On this fine day in class we were actually working from our textbook trying to complete another page (wahoo page three!) when gender issues presented themselves. We were learning about how to write a CV and the vocabulary necessary to explain how long you have done something i.e. from x year to x year you have done x. To do this our textbook had a job-opening ad in it and next to it two candidates and their qualifications. One candidate was a woman and one was a man. Once we had finished reading the two candidates’ profiles the profe asked us which one we would choose for the job. The Russian woman thought that the man deserved the job. I was zoning out when the profe then asked her why. “Because the woman has a child.” Say what now? My head was back in the game. Now why would that be a reason to hire or not to hire a person AND both of the candidates have children! I was explaining that this was not a reason to hire or not to hire a person a woman when profe cut me off and asked which one I would choose. I said the woman. At which point he turned to me and asked, “why, because she’s a woman?” As if my feminism was something to mock. As if my thoughts on how women and men should be treated equally were the dreams only fairytales could fulfill. As if hiring a woman over a man is something only a woman would do. I turned to him, keeping my head on my shoulders, and said, “No, because she is more qualified.”
Mind you the wanted ad required a person to be able to speak both English and Arabic and the woman had 8 years of English and 3 years of Arabic training while the man only had 4 years of English and no Arabic training. The man also had a 3-month-old baby, while the woman had a 10-year-old child. I made my case based around the former point rather than the latter point and told my fine profe this at which he laughed at and dismissed the class.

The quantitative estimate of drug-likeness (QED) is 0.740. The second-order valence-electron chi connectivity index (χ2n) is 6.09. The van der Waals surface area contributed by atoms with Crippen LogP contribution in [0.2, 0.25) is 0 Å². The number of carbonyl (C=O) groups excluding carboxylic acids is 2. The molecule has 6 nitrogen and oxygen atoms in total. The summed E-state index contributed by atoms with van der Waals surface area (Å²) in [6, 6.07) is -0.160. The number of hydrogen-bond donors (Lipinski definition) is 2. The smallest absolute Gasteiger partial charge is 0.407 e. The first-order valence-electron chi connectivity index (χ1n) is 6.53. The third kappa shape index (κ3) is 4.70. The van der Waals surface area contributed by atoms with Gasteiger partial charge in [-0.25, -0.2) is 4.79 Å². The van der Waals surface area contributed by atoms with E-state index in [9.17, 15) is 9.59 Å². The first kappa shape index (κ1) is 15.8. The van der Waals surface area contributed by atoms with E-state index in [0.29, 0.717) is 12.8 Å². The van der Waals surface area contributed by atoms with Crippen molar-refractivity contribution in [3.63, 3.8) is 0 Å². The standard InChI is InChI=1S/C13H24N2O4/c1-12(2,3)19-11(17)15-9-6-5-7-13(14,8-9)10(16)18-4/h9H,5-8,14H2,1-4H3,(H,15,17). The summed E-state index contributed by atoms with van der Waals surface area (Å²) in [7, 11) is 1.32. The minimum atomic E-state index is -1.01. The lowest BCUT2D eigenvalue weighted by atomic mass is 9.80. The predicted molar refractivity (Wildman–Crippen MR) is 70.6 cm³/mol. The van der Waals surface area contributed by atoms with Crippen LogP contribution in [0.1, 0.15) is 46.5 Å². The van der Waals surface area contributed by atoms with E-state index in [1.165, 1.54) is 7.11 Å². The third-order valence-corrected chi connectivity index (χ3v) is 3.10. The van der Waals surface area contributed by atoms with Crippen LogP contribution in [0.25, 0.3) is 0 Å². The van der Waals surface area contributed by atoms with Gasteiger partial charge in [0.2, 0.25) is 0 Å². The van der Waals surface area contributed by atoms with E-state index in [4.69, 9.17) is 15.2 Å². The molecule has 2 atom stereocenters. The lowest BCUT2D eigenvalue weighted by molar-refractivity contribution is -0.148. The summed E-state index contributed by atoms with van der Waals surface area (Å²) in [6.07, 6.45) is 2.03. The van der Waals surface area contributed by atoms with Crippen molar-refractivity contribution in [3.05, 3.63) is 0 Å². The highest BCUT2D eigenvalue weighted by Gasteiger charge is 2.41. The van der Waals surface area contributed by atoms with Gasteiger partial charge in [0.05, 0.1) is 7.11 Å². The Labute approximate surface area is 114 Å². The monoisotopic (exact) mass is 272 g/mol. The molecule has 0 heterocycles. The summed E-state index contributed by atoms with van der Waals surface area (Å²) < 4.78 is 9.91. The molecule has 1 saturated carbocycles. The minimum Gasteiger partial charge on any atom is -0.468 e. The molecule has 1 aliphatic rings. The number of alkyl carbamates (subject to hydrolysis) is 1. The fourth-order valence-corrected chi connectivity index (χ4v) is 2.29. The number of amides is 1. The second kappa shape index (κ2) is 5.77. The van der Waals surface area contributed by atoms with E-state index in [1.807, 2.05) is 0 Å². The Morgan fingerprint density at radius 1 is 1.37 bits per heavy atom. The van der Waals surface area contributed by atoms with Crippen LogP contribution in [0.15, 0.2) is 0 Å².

Topic: Spanish Verbs
Randomly, while we were in the middle of the exercise profe decided to tell us how when Indians are learning Spanish they tend to speak on the in the infinitive. Now I dost protest. I turned to my profe and said, “Um, I do that too it’s not just the Indians.” And then, believe it or not, the Russian woman and I actually agreed on something. We agreed that Spanish verbs are absolutely ridiculous. Now I know nothing about the Russian language but I do know we weren’t going to get any support on this subject from those in the class that speak French or Portuguese. Our profe didn’t appreciate this attack on his language; imagine that! So I decided to make my point.
“Spanish people do that too when they are learning English.”
Yes, you dumbass because learning a new language is hard.
“Yes, when Spaniards speak English they throw the word ‘to’ all the places it doesn’t belong because in Spanish correr means ‘to run’ or ser means ‘to be’ etc. so people often say ‘I to be happy’ rather than I AM happy. Or ‘do you to run?’ ” He looked at me and laughed. I continued.
“Yes many people do this, but obviously not my students.” I was about to lay it on him because after one full week of teaching I felt superior to this profe.
“Oh yes? And how many students to do have?” Profe asked.
“300.” (more accurately 289) But the class looked at me like oh look she’s saying the wrong words again. I then explained that I wasn’t.
Then the profe looked at me and asked, “Are you an auxiliar de conversacion?” As if that was somehow a lesser position than someone else that teaches English.
“Yes.” I said. He nodded his head, looked down at his paper and moved onto the next subject.
Stay tuned for more blood boiling stories that are unfortunately bound to occur!